As a holiday sales season charged with challenges gets
underway, "online shopping" has become a hopeful buzzphrase.
Brick-and-mortar retailers are opening earlier than ever,
staying open longer and planning deep discounts to compensate for
weakened consumer spending and a shopping season that is six days
shorter than last year's -- a scenario that will pit retailers'
results against tough comparisons from the year-ago period.
Despite the hurdles, the National Retail Federation forecasts
that sales during 2013's 26-day season will hit $602.1 billion,
up 3.9% over the $579.5 billion tally from last year's 32-day
shopfest. The NRF expects online shopping to jump 13% to 15%, to
as much as $82 billion. That would equal about 14% of the total
retail haul -- up from 12% for the 2012 season.
Aggressive strategies from Internet retail
) andEbay (
) reflect the tone of the season. But competing efforts through
retail and online channels -- fromWal-Mart (
) toGroupon (
) -- pledge a lively joust.
And They're Off -- Early
By end of the first week in November, 54% of Americans had
started holiday shopping, according to the NRF. Some 46% had yet
to start, the smallest percentage to get an early start in the
NRF Vice President Artemis Berry says marketing to users of
mobile devices -- smartphones and tablet computers -- has become
a key factor.
"We are not only seeing continued growth (of online shopping),
but a vastly different landscape, with major adoption from both
large companies and mainstream companies," of mobile technology,
Berry told IBD.
Sales via smartphones and tablets are growing faster, but PC
sales still rule the online roost.
Last quarter, total sales via desktop PCs grew 13% vs. the
same quarter a year ago, to $47.5 billion, according to market
tracker ComScore. Sales via smartphones and tablets vaulted 26%,
but to a much smaller $5.8 billion,
That put mobile sales at just over 10% of e-retail's total
$53.3 billion take for the quarter.
Although the 13% rise in desktop sales was in line with gains
since Q2 2011, it was down from 16% the prior quarter.
The report offered an additional caution, noting that larger
economic indicators also suggested softening discretionary
spending. ComScore Chairman Gian Fulgoni said the change "offers
some cause for concern as we head into the holiday season."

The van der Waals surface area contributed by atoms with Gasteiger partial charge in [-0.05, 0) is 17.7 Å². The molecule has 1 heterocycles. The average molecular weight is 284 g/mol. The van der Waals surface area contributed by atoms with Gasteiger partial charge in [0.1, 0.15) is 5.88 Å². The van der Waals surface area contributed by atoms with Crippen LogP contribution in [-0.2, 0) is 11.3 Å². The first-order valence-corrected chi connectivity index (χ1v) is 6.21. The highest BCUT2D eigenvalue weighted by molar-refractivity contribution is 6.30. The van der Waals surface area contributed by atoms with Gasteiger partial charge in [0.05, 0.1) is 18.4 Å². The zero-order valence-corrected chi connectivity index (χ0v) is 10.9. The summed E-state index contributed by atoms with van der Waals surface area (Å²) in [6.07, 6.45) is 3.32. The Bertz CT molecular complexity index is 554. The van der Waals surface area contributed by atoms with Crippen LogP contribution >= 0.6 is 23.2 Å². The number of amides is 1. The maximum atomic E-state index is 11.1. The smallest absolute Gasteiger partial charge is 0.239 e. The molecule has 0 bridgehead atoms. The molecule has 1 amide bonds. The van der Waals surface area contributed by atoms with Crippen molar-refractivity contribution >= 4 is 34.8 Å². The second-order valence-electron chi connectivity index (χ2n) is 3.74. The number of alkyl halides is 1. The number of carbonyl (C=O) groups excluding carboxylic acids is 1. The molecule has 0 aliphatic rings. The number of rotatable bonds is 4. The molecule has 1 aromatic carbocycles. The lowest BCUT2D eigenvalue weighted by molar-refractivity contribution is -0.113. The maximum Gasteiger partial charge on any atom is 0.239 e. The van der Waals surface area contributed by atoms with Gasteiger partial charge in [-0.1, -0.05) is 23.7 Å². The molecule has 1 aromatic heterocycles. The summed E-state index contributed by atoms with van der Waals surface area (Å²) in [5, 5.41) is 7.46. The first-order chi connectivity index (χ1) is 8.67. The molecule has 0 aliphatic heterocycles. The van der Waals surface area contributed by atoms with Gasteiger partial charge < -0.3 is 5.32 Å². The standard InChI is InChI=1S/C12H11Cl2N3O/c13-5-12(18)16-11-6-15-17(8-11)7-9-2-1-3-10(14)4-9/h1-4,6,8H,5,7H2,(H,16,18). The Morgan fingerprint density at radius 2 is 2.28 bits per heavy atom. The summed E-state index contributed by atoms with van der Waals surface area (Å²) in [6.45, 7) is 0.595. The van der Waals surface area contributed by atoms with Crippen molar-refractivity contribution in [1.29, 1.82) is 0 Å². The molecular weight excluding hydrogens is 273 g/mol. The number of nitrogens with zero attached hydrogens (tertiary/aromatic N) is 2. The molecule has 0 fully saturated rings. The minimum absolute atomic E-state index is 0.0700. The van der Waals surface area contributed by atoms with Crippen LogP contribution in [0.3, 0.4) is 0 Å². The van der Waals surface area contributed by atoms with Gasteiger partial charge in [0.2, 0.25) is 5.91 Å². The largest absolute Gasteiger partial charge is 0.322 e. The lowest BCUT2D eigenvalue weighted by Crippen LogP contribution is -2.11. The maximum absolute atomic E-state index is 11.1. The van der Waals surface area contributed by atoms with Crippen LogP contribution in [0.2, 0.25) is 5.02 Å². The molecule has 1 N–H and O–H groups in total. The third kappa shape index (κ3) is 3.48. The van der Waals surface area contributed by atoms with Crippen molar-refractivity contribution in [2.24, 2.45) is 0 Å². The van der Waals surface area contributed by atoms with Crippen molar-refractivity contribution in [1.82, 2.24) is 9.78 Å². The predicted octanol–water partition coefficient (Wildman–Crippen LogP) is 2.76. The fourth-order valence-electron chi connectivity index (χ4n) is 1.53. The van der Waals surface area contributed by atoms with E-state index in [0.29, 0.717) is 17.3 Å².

In the third quarter, Amazon.com saw revenue of $17.1 billion
and Ebay sales were $3.9 billion, giving the two roughly a third
of the total online take.
Despite its dominance, Amazon.com took no chances. It launched
its revolving Black Friday promotions five days early on Nov. 24
instead of what's typically expected to begin early on the day
after Thanksgiving. Ebay waited to see the whites of shoppers
eyes -- on Thanksgiving Day -- to begin its promotions for the
In the shade of the big e-retailers, an infestation of
competitors is striving to carve a share of the e-pie.
Eric Lefkofsky took the chief executive post at Groupon in
February and is using mobile technology to help transform the
one-time daily deals site into a full e-commerce marketplace in
the image of Amazon.com. On a Nov. 8 earnings call, Lefkofsky
said more than 60 million mobile consumers had downloaded its
Groupon shares have rebounded 87% so far this year, but remain
71% below the Nov. 2011 high, set on the day of the stock's
Other players chiseling out smaller niches are producing mixed
results. Los Angeles-basedStamps.com (
) provides online mailing and shipping services targeted to home
offices and small business. Analysts project a 36% earnings gain
for this year, slowing to 6% growth for 2014. Still, shares are
up 83% year-to-date.
Moms, babies and kids-wear retailerZulily (ZU) offers daily
sales. The Seattle-based outfit launched its initial public
offering Nov. 15 at $22 a share. It popped 38% its first day
before pulling back. On Friday at 35, it was trading 15% below
its opening day high, but still 59% above its IPO price.
Meanwhile, traditional brick-and-mortar retailers such
asMacy's (M) andWalgreen (WAG) are expanding their digital scale
through acquisitions and partnerships, blurring the line between